Coming to this conscious place, reflecting, my hippocampus starts dancing and I am suddenly launched into my past.

A cherished memory emerges.
My watermelon smile broadens into a genetically modified, super melon.

Dance. Miss Lame’s favourite form of movement. Since I can remember.

I remember:
The dress. Off-white, t-shirt length sleeves, a sort of linen type material. The skirt was crinkled and pleated long-ways past my knees and down to my mid-calf. The top part had the same off-white material with sewed on floral pattern. This dress. For a very special occasion. My first wedding. I was 7.

My hopes. I envisioned an expansive, classic dance floor. I had my ideas about what a wedding should look like and my expectations of the dance floor were high. Walt Disney is to blame. I imagined, other kids my age who would dance with me too. Even at age 7, I imagine a sweet boy asking me to dance.

My Grandpa Bob was getting married.

When grandparents get married, the dance floor is less expansive, and the crowd less mobile and youthful.

The reception was hosted at my Grandfather’s favourite watering hole in North Bay Ontario, The Legion. I remember, a larger room, dimmer lighting, in the lower level of a building. What one might imagine a Northern Ontario legion to look like… The wedding participant composition- Not children. With the exception of my siblings and I and our cousin Nick. No seven year old hotties to share in a dance with. I was NOT going to find romance at this wedding, however, there was a dance floor and I found it. Quickly. It was the space beside the tables and bar. Parquet floor. A good size- This pleased me. My 7 year old imagination built in the bits of romance that lacked about the space. I quickly got over my expectations. Dance became the sole priority.

My first memory of all-out Miss Lame dance and appreciation:

A hazy recollection my Aunt Vicci in her gold accented outfit. She loves gold. Some elderly participants cutting up the dance floor around me and my siblings, while we wriggled with all our might.

The cherished memory.

I remember my Dad jumping out of his chair that bordered the parquet dance floor. I remember facing him. I remember watching intently as his feet shift across the floor in a zig-zag pattern, as his whole body progressively drops, lower and lower with each zag.


Mini-miss Lame is blown away.  I remember absolute inspiration.

A dance with my Dad. This memory has stuck with me through life. In hibernation until this moment in the bar corner in North-East London.  

As I danced with no restraint, as an “adult”, I reflect on this memory, I recognize the underlying foundation of my dance style. THE TWIST. 
So many zig-zags- Some simple, the basic TWIST. Some with fancy lame modifications.

This shared moment with my Dad informed my future dancing style, yes, but it is more than that. This cherished memory embodies my Dad’s unconditional love and spirit. 
The form through which he displayed this. Through movement.

He was there.

I remember the booming Bruce voice that strained and hollered in shear excitement (where I suspect my volume control issues stem from) during times of intensity on the soccer field and as I dug my edges into the snow and swooshed under that gate, racing for the finish. The authentic, lame-with-no-shame leap for joy when goals were scored or I bombed through the finish line, the best time beat.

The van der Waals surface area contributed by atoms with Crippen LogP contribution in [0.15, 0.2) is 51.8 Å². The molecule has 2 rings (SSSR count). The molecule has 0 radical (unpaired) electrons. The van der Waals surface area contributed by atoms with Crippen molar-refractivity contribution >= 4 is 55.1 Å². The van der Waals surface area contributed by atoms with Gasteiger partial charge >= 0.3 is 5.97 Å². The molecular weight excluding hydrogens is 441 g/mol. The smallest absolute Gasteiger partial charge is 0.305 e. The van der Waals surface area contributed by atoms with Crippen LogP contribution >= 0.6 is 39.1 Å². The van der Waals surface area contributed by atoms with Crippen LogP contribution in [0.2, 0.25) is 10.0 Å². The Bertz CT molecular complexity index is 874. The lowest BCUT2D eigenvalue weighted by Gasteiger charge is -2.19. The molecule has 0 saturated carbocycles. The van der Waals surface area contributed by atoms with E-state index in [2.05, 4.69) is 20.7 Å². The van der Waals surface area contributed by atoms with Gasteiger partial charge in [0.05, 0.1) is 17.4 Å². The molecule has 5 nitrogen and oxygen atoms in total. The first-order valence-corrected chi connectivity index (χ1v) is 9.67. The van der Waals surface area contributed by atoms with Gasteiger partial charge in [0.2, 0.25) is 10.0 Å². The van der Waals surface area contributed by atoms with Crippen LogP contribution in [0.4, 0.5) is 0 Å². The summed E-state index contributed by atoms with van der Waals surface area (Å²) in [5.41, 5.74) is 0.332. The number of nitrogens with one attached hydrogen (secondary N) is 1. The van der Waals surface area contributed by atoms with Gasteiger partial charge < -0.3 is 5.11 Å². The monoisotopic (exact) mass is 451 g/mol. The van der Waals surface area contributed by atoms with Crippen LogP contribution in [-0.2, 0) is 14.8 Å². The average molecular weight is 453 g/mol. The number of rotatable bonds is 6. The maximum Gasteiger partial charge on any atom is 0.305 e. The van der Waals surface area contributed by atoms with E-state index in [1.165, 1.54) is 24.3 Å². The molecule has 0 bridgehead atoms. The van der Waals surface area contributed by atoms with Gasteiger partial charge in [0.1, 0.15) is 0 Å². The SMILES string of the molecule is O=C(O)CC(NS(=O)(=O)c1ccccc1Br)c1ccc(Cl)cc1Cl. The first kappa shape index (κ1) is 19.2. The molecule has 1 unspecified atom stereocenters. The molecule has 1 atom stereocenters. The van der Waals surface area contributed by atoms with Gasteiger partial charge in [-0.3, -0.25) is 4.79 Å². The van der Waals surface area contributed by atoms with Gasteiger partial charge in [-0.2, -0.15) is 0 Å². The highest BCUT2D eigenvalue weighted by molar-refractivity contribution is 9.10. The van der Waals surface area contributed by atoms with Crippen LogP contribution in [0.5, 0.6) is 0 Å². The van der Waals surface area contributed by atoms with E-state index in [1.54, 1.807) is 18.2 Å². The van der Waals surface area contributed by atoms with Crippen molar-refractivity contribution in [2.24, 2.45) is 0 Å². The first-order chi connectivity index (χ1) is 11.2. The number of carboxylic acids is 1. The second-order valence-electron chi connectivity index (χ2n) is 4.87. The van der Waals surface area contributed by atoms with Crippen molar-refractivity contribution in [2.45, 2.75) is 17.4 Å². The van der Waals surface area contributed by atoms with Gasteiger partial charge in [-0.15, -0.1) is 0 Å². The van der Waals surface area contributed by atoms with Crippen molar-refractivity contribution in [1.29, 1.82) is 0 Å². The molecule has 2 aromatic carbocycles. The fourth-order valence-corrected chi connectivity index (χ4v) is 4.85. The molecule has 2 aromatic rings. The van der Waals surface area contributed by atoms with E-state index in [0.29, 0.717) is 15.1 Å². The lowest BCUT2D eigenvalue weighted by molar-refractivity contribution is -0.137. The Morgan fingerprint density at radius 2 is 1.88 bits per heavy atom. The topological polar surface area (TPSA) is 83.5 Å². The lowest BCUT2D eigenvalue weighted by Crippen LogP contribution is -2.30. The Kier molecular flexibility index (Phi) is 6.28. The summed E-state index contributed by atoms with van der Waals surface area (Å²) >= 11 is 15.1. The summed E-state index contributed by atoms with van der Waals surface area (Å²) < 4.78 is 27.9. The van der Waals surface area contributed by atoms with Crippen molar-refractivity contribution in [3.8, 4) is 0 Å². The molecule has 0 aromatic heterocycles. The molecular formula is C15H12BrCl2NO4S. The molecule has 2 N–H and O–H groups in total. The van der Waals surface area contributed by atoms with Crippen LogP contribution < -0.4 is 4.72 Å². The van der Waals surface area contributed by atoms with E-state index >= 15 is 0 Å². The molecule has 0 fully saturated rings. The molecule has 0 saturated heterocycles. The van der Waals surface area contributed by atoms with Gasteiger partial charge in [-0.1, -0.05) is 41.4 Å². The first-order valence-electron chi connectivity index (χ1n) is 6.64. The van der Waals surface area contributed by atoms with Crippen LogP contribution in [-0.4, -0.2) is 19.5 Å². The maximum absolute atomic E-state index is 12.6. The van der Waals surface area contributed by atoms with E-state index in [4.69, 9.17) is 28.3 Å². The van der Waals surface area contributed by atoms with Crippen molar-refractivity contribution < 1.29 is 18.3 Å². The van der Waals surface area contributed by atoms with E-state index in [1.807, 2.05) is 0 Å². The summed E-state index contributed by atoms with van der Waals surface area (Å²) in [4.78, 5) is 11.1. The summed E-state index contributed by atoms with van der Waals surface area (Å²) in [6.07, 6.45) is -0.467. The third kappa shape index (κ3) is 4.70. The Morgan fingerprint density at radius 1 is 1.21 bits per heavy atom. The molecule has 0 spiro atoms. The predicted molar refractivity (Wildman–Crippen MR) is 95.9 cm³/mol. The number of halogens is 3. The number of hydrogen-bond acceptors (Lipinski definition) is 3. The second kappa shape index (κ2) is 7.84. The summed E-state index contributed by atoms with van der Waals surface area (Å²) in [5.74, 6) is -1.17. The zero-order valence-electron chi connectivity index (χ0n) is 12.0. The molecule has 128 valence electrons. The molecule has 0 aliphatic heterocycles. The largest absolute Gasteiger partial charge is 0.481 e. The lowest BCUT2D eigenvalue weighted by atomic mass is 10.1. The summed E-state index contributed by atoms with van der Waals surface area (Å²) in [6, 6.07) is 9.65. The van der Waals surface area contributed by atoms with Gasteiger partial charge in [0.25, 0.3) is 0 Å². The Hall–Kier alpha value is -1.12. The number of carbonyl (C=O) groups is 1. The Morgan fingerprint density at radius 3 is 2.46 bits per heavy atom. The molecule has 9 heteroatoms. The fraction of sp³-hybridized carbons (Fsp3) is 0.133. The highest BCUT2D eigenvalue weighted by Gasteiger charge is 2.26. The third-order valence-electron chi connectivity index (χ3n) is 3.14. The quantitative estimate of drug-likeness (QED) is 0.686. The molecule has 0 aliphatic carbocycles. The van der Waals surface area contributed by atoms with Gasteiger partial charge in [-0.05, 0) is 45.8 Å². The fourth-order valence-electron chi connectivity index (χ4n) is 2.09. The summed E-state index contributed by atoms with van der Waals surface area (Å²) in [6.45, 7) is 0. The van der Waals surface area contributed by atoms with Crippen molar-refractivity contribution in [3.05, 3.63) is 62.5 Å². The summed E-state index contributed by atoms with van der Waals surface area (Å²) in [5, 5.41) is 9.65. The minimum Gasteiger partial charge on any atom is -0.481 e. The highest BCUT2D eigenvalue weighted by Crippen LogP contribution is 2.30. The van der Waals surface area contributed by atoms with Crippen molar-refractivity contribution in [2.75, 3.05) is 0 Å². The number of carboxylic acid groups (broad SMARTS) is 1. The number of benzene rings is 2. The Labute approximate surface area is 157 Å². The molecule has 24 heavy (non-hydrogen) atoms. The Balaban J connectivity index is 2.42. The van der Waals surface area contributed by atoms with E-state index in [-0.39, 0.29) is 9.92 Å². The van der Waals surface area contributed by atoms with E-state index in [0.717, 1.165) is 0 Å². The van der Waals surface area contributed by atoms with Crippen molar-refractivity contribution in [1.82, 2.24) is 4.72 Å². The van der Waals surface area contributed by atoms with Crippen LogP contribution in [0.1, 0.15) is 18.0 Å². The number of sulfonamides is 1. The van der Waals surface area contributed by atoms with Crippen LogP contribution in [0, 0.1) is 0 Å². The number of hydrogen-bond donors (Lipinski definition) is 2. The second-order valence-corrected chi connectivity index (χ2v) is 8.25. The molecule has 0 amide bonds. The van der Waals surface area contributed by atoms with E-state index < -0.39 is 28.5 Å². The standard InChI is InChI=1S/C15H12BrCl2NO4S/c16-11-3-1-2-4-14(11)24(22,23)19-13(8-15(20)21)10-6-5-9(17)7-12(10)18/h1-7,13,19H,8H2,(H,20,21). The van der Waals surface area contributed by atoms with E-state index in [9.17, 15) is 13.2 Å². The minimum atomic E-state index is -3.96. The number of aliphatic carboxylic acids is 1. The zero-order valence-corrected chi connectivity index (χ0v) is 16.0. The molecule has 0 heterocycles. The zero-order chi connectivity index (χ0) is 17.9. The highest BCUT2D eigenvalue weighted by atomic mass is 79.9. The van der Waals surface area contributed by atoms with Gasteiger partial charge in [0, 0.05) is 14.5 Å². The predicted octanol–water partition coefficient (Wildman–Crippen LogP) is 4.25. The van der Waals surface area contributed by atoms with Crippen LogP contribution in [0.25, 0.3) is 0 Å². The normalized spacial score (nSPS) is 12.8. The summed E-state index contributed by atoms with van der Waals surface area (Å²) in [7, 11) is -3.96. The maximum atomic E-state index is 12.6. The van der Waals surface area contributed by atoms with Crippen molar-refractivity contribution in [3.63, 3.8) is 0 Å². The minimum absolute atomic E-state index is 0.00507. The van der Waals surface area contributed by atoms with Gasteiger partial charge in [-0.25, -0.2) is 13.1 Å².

He was there.

Movement. Understanding my capacity. My power and influence. The dedication to others- the team, and most importantly, to self.
Understanding my capacity to advance and evolve- physical, intellectual, social and emotional.

On the parquet dance floor in the legion in North Bay Ontario, this moment of shared movement, I remember I can see and feel that he is my Dad and he loves me. No shame, his whole heart. We move together. Mini Miss Lame and big Bruce Lame.

This moment told me this and this is why it has stayed with me.

What cherished memories has stuck with you? Why? What moves you?

Monday, 1 July 2013

Miss Lame springtime travels

This moment in time, at this new place full of new stimulus, new perspectives, a new vibe, that is impossible to summarise to perfect clarity with words.  The same place will look differently in a different year, a different season, yesterday, through a different lens.  The bitter-sweet realisation, that you will never be able to see everything, in every form, in a life time. In a thousand life times. This is also what is so magical about travel. Your experience.
Your precious moment in time.
It has informed who you are and how you see the world. More enriched. Even when things don’t happened ideally, learning is the result. We are still… More enriched.
Your moment. Your opportunity. Your growth.
My body bumps and bobbles side to side as my volcano tour guide drives the off-roading jeep along the young, barely evident roads that carry us, adjacent to Eyjafjallajӧkull- The volcanic range that erupted 2010.  Newly laid igneous rock, newly laid tracks- It is illegal to start a new path in Iceland. Police must be the first to imprint the land.

The severely grooved tire tread picks up young ash and occasionally wields glacier water that trickles in small rivers intersecting our path, streaming from Eyjafjallajӧkull to our right. 

My charismatic guide is telling myself and the two other travellers, about Icelandic delicacies; “lamb scrotum jelly” and the fermented shark that “smells like pee”. He too, does not quite understand WHY.
It’s taken with a shot of this harsh liqueur”.
We agree it’s not about the pleasure of food, rather an opportunity to prove “toughness”, or rather a lack of tastebuds...